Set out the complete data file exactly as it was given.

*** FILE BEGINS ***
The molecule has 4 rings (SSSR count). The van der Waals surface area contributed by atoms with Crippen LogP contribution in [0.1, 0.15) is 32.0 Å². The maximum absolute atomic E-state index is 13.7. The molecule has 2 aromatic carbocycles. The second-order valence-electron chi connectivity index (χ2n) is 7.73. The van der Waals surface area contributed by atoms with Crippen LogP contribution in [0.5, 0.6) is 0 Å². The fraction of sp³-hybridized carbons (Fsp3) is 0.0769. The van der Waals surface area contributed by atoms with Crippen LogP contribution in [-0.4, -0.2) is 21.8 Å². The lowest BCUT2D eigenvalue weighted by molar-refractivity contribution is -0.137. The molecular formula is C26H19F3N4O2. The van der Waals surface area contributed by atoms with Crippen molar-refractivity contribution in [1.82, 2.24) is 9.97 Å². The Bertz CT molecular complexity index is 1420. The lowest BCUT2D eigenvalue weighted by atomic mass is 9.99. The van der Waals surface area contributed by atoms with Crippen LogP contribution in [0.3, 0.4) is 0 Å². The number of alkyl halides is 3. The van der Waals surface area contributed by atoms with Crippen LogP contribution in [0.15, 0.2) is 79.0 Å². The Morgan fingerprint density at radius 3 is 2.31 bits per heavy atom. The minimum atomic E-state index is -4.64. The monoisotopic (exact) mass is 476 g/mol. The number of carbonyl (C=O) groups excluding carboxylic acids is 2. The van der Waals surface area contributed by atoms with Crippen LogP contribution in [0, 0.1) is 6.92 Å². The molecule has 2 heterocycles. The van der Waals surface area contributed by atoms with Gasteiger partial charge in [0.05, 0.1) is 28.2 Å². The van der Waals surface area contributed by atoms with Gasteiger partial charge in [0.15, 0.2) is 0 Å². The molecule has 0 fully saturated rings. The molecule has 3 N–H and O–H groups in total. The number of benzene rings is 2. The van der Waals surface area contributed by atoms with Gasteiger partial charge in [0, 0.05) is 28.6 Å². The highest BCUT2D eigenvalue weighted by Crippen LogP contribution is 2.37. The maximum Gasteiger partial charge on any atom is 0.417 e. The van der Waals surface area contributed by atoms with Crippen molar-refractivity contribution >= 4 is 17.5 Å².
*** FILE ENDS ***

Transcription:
The molecule has 4 rings (SSSR count). The van der Waals surface area contributed by atoms with Crippen LogP contribution in [0.1, 0.15) is 32.0 Å². The maximum absolute atomic E-state index is 13.7. The molecule has 2 aromatic carbocycles. The second-order valence-electron chi connectivity index (χ2n) is 7.73. The van der Waals surface area contributed by atoms with Crippen LogP contribution in [0.5, 0.6) is 0 Å². The fraction of sp³-hybridized carbons (Fsp3) is 0.0769. The van der Waals surface area contributed by atoms with Crippen LogP contribution in [-0.4, -0.2) is 21.8 Å². The lowest BCUT2D eigenvalue weighted by molar-refractivity contribution is -0.137. The molecular formula is C26H19F3N4O2. The van der Waals surface area contributed by atoms with Crippen molar-refractivity contribution in [1.82, 2.24) is 9.97 Å². The Bertz CT molecular complexity index is 1420. The lowest BCUT2D eigenvalue weighted by atomic mass is 9.99. The van der Waals surface area contributed by atoms with Crippen LogP contribution in [0.3, 0.4) is 0 Å². The number of alkyl halides is 3. The van der Waals surface area contributed by atoms with Crippen LogP contribution in [0.15, 0.2) is 79.0 Å². The Morgan fingerprint density at radius 3 is 2.31 bits per heavy atom. The minimum atomic E-state index is -4.64. The monoisotopic (exact) mass is 476 g/mol. The number of carbonyl (C=O) groups excluding carboxylic acids is 2. The van der Waals surface area contributed by atoms with Crippen LogP contribution in [0, 0.1) is 6.92 Å². The molecule has 2 heterocycles. The van der Waals surface area contributed by atoms with Gasteiger partial charge in [0.05, 0.1) is 28.2 Å². The van der Waals surface area contributed by atoms with Gasteiger partial charge in [0.15, 0.2) is 0 Å². The molecule has 0 fully saturated rings. The molecule has 3 N–H and O–H groups in total. The number of benzene rings is 2. The van der Waals surface area contributed by atoms with Gasteiger partial charge in [0, 0.05) is 28.6 Å². The highest BCUT2D eigenvalue weighted by Crippen LogP contribution is 2.37. The maximum Gasteiger partial charge on any atom is 0.417 e. The van der Waals surface area contributed by atoms with Crippen molar-refractivity contribution >= 4 is 17.5 Å².